An e-mail request arrived from my friend Rebecca this week. She was collecting parenting words of wisdom for Jen and Matt’s baby shower today.
Ah, the daunting task to come up with the perfect advice to share. What sparkling gem could I possibly add to those endless parenting books and resources filled with whimsical, controversial, or spot-on tips?
Oh, that pang of remorse for not having already written at least a somewhat enlightened missive about parenthood or even a simple note to my own kids for reading years down the road about what they’ve taught me and how much they’ve changed me. I am two offspring and almost four years in. Will I ever find time to write such essential thoughts much less a new parents’ top-ten list?
Would my guidance be trite, as in, “Always wash your hands” or “French fries really can be considered a vegetable once in awhile”?
Would I encourage new parents to do the impossible: “Nap when your children nap!”?
Would my counsel be ignored? I, admittedly, fail to always check that the car seat is still fastened into the car and that there is not more than one inch of movement at the seat belt path.
I would not offer advice I don’t believe, such as, “Sleep deprivation is not forever.” I don’t think that light exists at the end of my tunnel.
Of course, there are common sense creeds I could convey, like, “Take time to care for yourself” and “Nourish your marriage.”
But I fail at those routinely.
So I forwarded Rebecca’s request to Greg, hoping he might do more than his usual glimpse at my subject line before hitting Delete and send some brilliant words on our behalf. My husband is a brilliant writer after all.
But Thursday afternoon, while doing the frantic naptime runaround of getting the house cleaned, clothes folded, bills paid, work e-mail checked, dinner ready, etc. and later, while nursing my two-year-old back to sleep for one of the very last times (he is fully weaned as of his birthday, yesterday – so bittersweet…) some thoughts began to gel.
So here’s what I will say to you, Jen and Matt – and also to Lisa and David, my sister- and brother-in-law whose precious little one should appear any moment – and to every other parent to be.
Get square with your spouse on child rearing philosophies before the baby comes. My friend Miguel gave Greg and me this advice. It has made all the difference.
Likewise, don’t get mad at your spouse when he or she reminds you about the ways of parenting you’ve agreed upon. Even in the heat of the moment. Especially then, because you’re likely doing the opposite of what you intended.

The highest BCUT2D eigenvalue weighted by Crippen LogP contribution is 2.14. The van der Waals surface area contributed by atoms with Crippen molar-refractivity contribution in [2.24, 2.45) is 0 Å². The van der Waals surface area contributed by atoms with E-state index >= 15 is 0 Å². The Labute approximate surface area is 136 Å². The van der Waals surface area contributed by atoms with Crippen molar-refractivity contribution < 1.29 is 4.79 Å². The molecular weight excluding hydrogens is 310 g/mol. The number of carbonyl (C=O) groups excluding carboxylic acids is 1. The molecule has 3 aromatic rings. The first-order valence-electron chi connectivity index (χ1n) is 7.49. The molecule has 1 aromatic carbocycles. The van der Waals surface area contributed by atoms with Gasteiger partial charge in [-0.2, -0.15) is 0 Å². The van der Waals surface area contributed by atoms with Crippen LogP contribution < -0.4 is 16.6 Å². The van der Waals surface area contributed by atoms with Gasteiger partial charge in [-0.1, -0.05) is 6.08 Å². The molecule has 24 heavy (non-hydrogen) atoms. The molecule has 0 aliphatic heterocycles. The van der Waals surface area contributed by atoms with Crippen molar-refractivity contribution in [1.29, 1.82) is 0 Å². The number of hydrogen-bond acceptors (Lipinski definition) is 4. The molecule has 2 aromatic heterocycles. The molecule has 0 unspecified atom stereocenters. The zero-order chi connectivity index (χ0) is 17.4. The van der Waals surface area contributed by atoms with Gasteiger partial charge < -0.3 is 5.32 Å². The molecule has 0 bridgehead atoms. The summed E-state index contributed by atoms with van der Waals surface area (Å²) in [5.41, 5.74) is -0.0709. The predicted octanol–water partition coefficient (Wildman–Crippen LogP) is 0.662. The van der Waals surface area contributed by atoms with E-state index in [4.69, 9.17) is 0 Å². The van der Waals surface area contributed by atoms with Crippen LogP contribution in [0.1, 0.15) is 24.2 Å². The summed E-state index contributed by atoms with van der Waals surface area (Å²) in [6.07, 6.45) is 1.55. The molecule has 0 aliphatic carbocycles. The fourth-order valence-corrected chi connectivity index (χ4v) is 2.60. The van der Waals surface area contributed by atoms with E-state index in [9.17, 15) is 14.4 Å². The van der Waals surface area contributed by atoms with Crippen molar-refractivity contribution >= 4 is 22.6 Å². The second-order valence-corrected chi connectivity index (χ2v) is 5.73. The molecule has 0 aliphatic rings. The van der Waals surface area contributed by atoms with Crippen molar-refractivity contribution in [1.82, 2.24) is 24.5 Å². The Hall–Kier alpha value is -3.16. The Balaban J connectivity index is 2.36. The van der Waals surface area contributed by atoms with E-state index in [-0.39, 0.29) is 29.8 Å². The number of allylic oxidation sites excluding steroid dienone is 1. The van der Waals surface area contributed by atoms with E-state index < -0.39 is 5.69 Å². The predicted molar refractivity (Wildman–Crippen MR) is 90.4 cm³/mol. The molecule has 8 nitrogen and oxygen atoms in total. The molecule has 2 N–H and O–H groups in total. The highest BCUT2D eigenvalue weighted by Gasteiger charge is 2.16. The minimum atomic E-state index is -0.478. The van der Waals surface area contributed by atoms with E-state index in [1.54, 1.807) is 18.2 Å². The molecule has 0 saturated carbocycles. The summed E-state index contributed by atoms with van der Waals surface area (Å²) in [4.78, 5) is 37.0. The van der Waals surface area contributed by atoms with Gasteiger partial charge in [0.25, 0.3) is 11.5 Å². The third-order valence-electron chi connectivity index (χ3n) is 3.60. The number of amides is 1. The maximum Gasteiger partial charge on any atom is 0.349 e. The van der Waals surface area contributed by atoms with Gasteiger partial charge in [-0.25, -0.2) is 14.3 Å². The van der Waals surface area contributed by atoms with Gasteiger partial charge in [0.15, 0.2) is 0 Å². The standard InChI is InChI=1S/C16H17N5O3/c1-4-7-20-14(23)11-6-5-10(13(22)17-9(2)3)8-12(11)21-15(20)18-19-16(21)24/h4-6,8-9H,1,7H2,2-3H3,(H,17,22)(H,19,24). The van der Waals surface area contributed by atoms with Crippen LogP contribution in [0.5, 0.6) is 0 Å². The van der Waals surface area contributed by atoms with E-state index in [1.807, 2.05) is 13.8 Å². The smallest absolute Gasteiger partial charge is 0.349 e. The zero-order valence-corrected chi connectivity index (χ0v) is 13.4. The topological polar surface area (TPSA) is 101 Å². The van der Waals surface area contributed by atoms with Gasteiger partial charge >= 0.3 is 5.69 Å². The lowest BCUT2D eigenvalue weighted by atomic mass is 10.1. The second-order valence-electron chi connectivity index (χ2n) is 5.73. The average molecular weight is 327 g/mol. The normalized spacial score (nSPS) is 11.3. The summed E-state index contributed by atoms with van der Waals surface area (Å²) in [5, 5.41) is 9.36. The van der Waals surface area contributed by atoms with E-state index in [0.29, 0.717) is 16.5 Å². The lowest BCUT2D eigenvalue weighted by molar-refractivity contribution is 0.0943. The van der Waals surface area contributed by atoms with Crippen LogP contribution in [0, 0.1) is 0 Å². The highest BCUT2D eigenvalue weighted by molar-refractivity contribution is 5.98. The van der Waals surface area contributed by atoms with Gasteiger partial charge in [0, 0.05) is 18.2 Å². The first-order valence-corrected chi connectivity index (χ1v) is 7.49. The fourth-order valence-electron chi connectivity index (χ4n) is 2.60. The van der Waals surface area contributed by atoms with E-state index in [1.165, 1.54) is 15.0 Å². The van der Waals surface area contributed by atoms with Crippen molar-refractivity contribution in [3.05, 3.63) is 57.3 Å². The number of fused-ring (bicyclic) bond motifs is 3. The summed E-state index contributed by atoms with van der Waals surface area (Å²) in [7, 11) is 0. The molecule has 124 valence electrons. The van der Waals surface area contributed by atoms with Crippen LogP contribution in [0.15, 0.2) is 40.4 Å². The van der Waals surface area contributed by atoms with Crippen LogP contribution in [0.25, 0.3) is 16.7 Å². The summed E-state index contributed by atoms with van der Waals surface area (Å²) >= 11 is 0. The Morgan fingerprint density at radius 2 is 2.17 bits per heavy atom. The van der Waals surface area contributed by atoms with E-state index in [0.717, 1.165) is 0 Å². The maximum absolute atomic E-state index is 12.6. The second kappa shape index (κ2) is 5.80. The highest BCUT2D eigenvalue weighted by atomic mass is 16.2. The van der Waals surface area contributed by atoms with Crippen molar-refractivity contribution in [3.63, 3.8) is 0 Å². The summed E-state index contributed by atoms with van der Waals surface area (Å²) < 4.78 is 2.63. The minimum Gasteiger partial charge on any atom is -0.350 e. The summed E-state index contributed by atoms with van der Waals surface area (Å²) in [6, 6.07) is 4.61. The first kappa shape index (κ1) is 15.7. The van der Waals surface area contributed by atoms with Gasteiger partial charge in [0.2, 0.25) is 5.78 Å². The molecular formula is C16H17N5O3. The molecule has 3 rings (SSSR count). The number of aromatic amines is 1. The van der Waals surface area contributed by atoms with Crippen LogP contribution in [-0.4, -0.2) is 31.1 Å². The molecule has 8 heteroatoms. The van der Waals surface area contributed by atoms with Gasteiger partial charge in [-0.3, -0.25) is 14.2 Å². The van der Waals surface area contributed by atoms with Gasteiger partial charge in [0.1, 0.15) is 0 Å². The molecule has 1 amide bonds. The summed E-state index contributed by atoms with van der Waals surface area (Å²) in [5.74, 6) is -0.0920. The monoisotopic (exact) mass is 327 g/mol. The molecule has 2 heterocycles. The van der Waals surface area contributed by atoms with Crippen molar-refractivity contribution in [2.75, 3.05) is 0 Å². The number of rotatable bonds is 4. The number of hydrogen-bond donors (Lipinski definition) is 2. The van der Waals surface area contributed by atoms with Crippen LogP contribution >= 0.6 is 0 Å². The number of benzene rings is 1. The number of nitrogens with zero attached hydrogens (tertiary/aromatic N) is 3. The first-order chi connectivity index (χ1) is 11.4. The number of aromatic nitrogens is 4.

Breastfeed. (By the way, dads, supporting breastfeeding is a big, significant job.)
Respect your child as a complete person who has her own preferences, feelings, and agendas.
Routinely tell your child what is going to happen before it happens.
Don’t just grab your baby’s legs and throw them up in the air to diaper him. Ask permission first, tell him what is happening, and smile while looking him in the eye when you switch his nappies.
It may seem obvious or natural to act so kindly in the beginning, but potty training happens at age 2 or 3, or even later (probably much later in the case of Raphael). Point is, the poopy years yield into drudgery. Keep respectfulness present.
Don’t tell your kid she needs to clean up her toys when it is you who has that need. When her agenda is to keep playing, be clear that you need her to pick up now. And start with putting away just one toy at a time. Perhaps, just the blue one… After all, don’t you like ginormous tasks broken down into manageable pieces, too? (And by “ginormous,” I’m talkin’ the disaster a toddler can make of a room in just 23 seconds.)
Don’t say to your child, “You’re OK, calm down” when he’s having his mid-day tantrum. Acknowledge and name his real feelings for him. Muster up some empathy, and be sincere with it. Never lecture. He’ll calm when he feels understood and he’s vented.
Listen when your kid talks. She will communicate from day one. Your job is to really hear it. And also to wait for it. Let her finish.
Being respectful is a skill and a habit. Work that muscle.
Also, be goofy.
Know this: make believe is powerful. Placing a super-friendly, little pretend monster under a frightened boy’s pillow in the middle of the night to scare away all the other monsters works like magic.
Ask for help. Take it when offered. This is not easy. This is an important thing to do for yourself and for your family and also to model for your children.
Confidently reject any advice that doesn’t suit you (such as anything on this page). Try not to take things personally. You get to decide what fits for your family. Isn’t it about time you get to be the one who “says so”?
Read books together. Use them as springboards.
Trust your child.
Just know that as a new parent, you are about to enter an abyss of endless decisions to make. My sister Suzanne is right. She says as soon as you choose one thing, you’ll feel guilty about not choosing the other. Truly, mommy guilt is eternal. Move on.
Be kind. Be polite. Don’t talk at people from another room. Your child is watching, and learning to do, every single thing you do.
Narrate your day together to your child. Explain things in regular, adult language. Your child is listening to everything. Your child will surprise you by understanding and repeating your grown-up words.
Sing a lot.
Soak in the smell of your baby’s head. When I am on my death bed, no matter how old my children, I want them to lie next to me and snug right in so I can drink in the smell of their heads.
Let stuff go. You simply must.
Children thrive on your smile. Be generous with it.
And last, whenever you use disposable diapers, be sure the mud flaps are pulled out from the elastic around the legs and not tucked under. You’ll see why.